News Flash

DO 18 - Leg. Spencer - PR

Posted on: December 19, 2017

Students, Teachers, Labor, Business, and Environmental Groups Gear Up to Reduce Plastic Bag Use

Bag Bill to Reduce Plastic Bag Use

Hauppauge, NY—A coalition including representation from labor, business, government and education joined together on Monday morning at the Suffolk County Legislature in Hauppauge to highlight the upcoming effective date of Suffolk County’s carry-out bag local law and to present results from data collection effort undertaken be several school district throughout the county.  The law, designed to encourage shoppers to BYOB (Bring Your Own Bag), goes into effect this January 1st and requires grocery and retail stores to charge 5 cents for single-use carryout bags in effort to incentivize consumers to bring reusable bags. With New Yorkers disposing more than 9 billion single use plastic bags every year-with millions of them ending up polluting our streets, trees, harbors and bays- the legislation was crafted with the intention to reduce overall bag waste.

As a companion to the local law, additional legislation was passed earlier this year forming a working group to provide education and resources to retailers and consumers on the transition and to measure the effectiveness of the policy. Dr. Rebecca Grella, a science educator from the Brentwood Union Free School District, chaired the committee and coordinated the efforts involving seven school districts and St. Joseph’s College to conduct the survey to quantify Suffolk County consumer habits. The students surveyed 11,395 shoppers in the months of November and December. “The results of our data collection revealed that 71% of shoppers use plastic. We want to effect change and bring credibility to our efforts by scientifically measuring the impact of the local law, and to accomplish that we plan to repeat our efforts again after the policy is in effect for a full year. The goal is to see the 71% decrease and the reusable bag usage increase. I am truly proud of the participation of our students, they have played a key role in this extensive project and are true stakeholders in the future of their environment.”

Legislator William R. Spencer, M.D., the lead sponsor of the bill which received bipartisan support back in December of 2016, stated, “Our goal  is to be good stewards of our planet and protect our resources for the next generation.  Science is uncovering more information about the detrimental effects of plastic on our environment and health that will impact us for years to come.  The fact is that the effects of plastics on our environment are progressively getting worse.  As a county surrounded by beaches and bays, this bill is a meaningful step in protecting our shorelines, our water resources and the health of our residents.”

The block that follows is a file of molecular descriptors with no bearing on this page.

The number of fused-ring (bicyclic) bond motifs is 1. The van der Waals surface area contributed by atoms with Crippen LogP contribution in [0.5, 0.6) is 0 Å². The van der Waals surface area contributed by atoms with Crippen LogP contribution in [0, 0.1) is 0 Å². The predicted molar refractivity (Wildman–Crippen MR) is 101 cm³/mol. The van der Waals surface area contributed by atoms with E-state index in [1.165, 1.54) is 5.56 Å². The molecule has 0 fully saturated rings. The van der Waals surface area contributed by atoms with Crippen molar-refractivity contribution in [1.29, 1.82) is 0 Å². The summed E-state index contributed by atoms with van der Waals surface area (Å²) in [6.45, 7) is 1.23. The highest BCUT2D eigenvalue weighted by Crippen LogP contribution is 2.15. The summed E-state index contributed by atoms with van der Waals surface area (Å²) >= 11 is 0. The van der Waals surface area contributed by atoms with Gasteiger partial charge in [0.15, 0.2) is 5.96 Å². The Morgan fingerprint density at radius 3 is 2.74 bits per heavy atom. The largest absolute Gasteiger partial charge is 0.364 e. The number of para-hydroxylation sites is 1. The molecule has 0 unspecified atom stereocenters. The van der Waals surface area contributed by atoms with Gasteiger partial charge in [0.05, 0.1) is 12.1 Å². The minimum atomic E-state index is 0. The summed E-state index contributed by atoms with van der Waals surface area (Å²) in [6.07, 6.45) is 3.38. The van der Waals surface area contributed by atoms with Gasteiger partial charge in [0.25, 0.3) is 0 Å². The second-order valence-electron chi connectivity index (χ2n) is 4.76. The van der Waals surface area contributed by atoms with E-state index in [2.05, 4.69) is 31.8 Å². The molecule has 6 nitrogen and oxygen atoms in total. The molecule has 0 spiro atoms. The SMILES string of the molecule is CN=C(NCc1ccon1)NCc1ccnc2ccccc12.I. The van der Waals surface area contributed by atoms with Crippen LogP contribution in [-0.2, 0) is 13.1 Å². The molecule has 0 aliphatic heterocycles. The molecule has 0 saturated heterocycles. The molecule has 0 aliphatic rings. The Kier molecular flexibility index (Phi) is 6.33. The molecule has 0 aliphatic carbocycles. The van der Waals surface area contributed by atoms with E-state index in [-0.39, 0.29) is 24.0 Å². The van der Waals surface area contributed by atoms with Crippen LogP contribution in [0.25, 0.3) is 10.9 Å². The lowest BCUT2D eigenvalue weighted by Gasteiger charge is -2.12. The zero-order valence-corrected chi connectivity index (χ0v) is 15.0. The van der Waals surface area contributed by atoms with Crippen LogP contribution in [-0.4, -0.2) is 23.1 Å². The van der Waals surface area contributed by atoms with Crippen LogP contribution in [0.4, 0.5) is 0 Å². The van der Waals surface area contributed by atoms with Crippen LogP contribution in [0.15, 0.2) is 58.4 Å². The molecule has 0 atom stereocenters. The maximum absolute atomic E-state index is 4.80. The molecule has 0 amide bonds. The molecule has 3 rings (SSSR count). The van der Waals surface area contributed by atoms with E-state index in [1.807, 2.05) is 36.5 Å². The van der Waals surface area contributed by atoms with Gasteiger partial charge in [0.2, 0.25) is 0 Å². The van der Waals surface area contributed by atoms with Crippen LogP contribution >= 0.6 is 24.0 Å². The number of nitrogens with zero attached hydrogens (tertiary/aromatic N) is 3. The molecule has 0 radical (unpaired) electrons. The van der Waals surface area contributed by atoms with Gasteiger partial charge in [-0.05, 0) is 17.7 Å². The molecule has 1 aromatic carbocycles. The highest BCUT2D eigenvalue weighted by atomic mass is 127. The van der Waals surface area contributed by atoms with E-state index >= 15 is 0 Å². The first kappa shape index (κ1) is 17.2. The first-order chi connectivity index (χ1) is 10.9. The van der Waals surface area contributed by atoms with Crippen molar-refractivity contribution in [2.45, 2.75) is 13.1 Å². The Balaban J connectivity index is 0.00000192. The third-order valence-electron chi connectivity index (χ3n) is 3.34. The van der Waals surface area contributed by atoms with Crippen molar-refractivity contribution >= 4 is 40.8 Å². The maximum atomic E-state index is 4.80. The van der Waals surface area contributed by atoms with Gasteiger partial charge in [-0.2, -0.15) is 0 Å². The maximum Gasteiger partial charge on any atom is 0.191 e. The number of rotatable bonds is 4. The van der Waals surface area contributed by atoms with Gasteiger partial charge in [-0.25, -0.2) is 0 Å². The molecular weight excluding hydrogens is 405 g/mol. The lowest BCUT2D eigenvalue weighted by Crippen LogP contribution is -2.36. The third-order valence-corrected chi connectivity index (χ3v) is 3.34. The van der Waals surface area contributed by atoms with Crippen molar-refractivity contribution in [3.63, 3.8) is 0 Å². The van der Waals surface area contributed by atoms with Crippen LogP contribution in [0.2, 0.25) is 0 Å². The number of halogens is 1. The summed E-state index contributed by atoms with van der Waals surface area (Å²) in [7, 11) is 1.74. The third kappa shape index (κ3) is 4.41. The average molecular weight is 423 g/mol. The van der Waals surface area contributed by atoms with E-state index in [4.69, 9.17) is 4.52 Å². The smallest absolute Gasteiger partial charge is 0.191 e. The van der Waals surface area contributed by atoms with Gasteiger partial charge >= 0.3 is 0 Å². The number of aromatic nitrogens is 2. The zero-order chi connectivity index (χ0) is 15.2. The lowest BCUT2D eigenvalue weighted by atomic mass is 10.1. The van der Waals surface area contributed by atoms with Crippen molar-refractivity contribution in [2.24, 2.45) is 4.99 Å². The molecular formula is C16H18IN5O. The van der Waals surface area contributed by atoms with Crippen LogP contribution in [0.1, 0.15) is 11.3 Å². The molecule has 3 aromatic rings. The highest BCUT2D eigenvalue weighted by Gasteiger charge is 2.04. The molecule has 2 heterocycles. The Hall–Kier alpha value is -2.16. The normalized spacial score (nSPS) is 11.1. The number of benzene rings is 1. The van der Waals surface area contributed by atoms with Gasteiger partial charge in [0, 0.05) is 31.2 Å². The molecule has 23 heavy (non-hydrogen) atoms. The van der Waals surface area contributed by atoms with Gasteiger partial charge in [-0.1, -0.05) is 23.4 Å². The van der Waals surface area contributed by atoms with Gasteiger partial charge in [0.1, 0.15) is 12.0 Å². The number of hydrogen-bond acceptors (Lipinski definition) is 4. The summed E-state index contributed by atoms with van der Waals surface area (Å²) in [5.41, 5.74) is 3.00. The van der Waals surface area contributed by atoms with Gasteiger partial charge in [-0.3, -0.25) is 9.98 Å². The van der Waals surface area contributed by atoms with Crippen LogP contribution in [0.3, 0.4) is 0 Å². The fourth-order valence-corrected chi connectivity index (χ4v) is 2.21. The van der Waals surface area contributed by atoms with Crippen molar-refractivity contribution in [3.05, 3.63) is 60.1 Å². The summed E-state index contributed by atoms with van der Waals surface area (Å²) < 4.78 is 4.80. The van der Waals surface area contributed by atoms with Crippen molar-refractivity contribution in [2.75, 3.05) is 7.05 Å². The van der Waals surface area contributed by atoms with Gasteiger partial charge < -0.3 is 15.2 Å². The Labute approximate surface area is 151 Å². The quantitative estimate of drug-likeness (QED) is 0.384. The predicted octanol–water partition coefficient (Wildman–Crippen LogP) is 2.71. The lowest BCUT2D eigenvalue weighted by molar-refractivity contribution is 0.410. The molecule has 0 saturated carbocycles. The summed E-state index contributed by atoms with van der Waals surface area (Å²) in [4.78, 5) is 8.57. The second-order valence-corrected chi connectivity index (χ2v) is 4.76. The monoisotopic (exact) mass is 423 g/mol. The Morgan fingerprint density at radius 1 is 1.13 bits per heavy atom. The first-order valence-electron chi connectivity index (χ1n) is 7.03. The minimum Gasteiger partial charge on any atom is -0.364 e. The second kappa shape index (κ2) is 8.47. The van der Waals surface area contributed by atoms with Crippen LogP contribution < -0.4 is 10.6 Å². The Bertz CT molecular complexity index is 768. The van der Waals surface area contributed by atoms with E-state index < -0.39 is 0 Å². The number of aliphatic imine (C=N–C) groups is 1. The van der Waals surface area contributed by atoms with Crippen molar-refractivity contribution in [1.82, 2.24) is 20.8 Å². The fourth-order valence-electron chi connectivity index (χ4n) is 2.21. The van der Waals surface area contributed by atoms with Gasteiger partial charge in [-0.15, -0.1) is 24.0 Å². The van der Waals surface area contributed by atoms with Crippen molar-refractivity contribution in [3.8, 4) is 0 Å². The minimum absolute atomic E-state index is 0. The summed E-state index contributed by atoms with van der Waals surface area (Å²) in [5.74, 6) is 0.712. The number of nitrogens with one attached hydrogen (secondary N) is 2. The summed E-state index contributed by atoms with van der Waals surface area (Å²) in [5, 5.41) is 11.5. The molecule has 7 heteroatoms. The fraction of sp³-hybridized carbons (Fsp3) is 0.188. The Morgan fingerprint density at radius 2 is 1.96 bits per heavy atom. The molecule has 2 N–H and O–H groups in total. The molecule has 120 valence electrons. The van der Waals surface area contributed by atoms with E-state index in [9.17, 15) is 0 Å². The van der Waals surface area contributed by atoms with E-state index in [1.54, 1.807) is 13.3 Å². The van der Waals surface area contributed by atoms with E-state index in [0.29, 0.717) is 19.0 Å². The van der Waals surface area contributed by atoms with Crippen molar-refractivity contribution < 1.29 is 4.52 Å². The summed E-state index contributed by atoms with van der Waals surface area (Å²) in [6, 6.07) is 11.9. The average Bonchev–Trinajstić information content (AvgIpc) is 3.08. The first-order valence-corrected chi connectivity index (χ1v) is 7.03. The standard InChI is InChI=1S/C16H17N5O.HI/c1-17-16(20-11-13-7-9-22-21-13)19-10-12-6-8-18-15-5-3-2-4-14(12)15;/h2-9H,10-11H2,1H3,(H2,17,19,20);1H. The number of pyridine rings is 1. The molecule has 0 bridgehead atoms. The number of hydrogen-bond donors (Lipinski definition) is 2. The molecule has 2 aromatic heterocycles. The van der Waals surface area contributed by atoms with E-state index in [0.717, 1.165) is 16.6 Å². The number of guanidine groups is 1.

“Enactment of this local law will not only benefit the environment, but it will help eliminate the ubiquitous plastic we see on our streets and roadsides,” said Legislator Al Krupski.  “I hope consumers will opt to bring their own bags rather than paying for the five cent paper or plastic bags and it will become a habit for most Suffolk County residents.”

Seven school districts participated in the data collection, including students from Northport, Brentwood, Huntington, Smithtown, East Islip and North Babylon. About 30 of the students were present at the press conference and Catalina Garcia, a student representative from Brentwood, came to the podium to state, “I was stationed at a convenient store during the survey and was surprised to see people leaving with a single pack of gum in a plastic bag. We’re not always aware of the consequences our actions have on our environment and it’s my hope that our efforts will change that and reduce the use of plastic bags.”

Supermarkets were also represented on the working group with a seat held by Jay Peltz of the Food Industry Alliance of New York State, Inc. “The efforts behind the policy are truly extraordinary. To bring labor, business and environmentalists together to work productively on a shared goal has been impressive. We believe this law will achieve the goal of reducing bag waste and increase reusable bags.”

Adrienne Esposito, Executive Director of Citizens Campaign for the Environment, stated, “Avoid the fee, never pay it, and just bring your own bag. Save your money and help save the environment.”

Legislator Spencer offered free reusable bags to residents who call his office at 631-854-4500. A webpage providing resources for retailers and consumers will be available by logging on to

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